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Machines Like Us

On suicide

Saturday, 10 March 2012
by Massimo Pigliucci

Albert Camus famously wrote that “There is but one truly serious philosophical problem and that is suicide.” It’s more than a slight exaggeration (well, there’s existentialism for ya!), but the phrase came to mind during a recent evening of web surfing, when I found myself reading a brief essay on the ethics of suicide published by a New Zealand site providing “resources for life related issues” (of which self-imposed death clearly is one). There is, of course, a long philosophical tradition of discussions about the ethical permissibility of suicide (Plato and Aristotle: against it; the Roman Stoics: in favor; pretty much everyone in the Christian tradition: against it; pretty much every Enlightenment philosopher: in favor). But what struck me as particularly interesting is the very different takes on suicide of two of the most influential philosophers all of time: David Hume and Immanuel Kant. (For a more comprehensive philosophical look at the issue see the entry in the ever more excellent Stanford Encyclopedia of Philosophy.)

Interestingly, both philosophers approached it from a deontological (duty-based) perspective. For Kant, predictably, the verdict is negative: suicide is not morally permissible on the general grounds that it diminishes the intrinsic worth of a human being to the status of an animal. I’m not sure what to make of this, since I don’t think human beings have any “intrinsic” worth. Whatever worth we have we acquire through our social interactions, and I think I could name a fair number of human beings who are less “intrinsically worthy” than your dog.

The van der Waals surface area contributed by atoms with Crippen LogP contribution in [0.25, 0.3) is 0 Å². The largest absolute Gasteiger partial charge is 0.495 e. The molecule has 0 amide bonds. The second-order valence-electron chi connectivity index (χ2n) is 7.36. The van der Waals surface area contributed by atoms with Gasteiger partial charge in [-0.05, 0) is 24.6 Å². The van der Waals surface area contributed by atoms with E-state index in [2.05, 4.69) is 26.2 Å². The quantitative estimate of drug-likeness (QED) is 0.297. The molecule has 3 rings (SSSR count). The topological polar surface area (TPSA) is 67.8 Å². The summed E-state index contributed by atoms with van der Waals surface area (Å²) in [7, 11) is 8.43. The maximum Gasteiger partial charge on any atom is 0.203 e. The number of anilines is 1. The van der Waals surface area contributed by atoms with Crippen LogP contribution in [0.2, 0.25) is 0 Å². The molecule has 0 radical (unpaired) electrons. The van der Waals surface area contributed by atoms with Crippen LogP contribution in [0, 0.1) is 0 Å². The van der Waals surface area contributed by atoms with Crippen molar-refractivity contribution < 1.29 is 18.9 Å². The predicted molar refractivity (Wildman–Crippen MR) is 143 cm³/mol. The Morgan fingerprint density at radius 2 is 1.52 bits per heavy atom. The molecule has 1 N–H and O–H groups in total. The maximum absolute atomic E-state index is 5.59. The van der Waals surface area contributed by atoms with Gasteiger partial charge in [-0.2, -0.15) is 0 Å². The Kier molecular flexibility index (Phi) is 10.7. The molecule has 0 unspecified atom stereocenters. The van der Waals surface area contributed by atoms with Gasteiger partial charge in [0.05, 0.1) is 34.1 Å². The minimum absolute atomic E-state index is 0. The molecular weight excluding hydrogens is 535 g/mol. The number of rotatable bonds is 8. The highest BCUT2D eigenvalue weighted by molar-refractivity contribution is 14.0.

Kant considers a common argument in favor of the morality of suicide, that it may be permissible on grounds of personal freedom, since there is no (or relatively little, of an emotional type) harm to third parties. This holds no water with Kant, because he thinks that self-preservation is the highest duty we have to ourselves. Now, it is easy to argue that self-preservation is a biological imperative, but of course this does not at all translate into a duty. The problem with Kant’s general approach is that it is not clear toward whom we have such duties, other than a vague — and metaphysically highly questionable — “universal moral law.” Indeed, a reasonable retort is that a human being ought to have the freedom to decide when pain (physical or psychological) is sufficiently unendurable that one is better off terminating one’s life (let us bracket for a moment the possibility of a mental illness, to which I will return below).

Kant also proposes what appears to be a pragmatic objection to suicide, impugning the moral character of the person who contemplates it: “He who does not respect his life even in principle cannot be restrained from the most dreadful vices.” Needless to say, there is no evidence whatsoever that this is the case, and a pragmatic argument that flies in the face of facts doesn’t represent much of a promising avenue.

Hume, on the contrary, thinks that suicide is morally permissible, also on the grounds of his analysis of duties. He talks about three types of duties: to god, to ourselves, and to others. I will skip the first category, since I don’t think there are any gods toward whom we have any duties.